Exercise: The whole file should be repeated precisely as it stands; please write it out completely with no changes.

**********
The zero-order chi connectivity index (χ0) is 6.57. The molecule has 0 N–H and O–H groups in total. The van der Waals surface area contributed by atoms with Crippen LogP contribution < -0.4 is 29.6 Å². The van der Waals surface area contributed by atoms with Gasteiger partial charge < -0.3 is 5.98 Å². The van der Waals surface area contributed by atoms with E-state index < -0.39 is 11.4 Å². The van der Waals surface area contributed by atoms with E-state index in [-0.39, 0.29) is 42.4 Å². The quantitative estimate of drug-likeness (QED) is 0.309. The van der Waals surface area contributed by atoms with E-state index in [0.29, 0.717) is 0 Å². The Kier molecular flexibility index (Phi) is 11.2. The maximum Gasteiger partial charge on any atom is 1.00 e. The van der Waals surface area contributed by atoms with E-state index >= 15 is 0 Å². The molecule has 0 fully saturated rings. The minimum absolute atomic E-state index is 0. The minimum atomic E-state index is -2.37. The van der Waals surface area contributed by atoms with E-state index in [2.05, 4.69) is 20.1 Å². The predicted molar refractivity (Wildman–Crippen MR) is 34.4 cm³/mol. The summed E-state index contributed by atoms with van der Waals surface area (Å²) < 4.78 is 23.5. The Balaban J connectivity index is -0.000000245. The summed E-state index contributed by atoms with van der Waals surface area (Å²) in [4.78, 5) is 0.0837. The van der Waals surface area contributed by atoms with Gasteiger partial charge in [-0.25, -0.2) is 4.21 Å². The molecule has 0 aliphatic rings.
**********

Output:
The zero-order chi connectivity index (χ0) is 6.57. The molecule has 0 N–H and O–H groups in total. The van der Waals surface area contributed by atoms with Crippen LogP contribution < -0.4 is 29.6 Å². The van der Waals surface area contributed by atoms with Gasteiger partial charge < -0.3 is 5.98 Å². The van der Waals surface area contributed by atoms with E-state index < -0.39 is 11.4 Å². The van der Waals surface area contributed by atoms with E-state index in [-0.39, 0.29) is 42.4 Å². The quantitative estimate of drug-likeness (QED) is 0.309. The van der Waals surface area contributed by atoms with E-state index in [0.29, 0.717) is 0 Å². The Kier molecular flexibility index (Phi) is 11.2. The maximum Gasteiger partial charge on any atom is 1.00 e. The van der Waals surface area contributed by atoms with E-state index >= 15 is 0 Å². The molecule has 0 fully saturated rings. The minimum absolute atomic E-state index is 0. The minimum atomic E-state index is -2.37. The van der Waals surface area contributed by atoms with E-state index in [2.05, 4.69) is 20.1 Å². The predicted molar refractivity (Wildman–Crippen MR) is 34.4 cm³/mol. The summed E-state index contributed by atoms with van der Waals surface area (Å²) < 4.78 is 23.5. The Balaban J connectivity index is -0.000000245. The summed E-state index contributed by atoms with van der Waals surface area (Å²) in [4.78, 5) is 0.0837. The van der Waals surface area contributed by atoms with Gasteiger partial charge in [-0.25, -0.2) is 4.21 Å². The molecule has 0 aliphatic rings.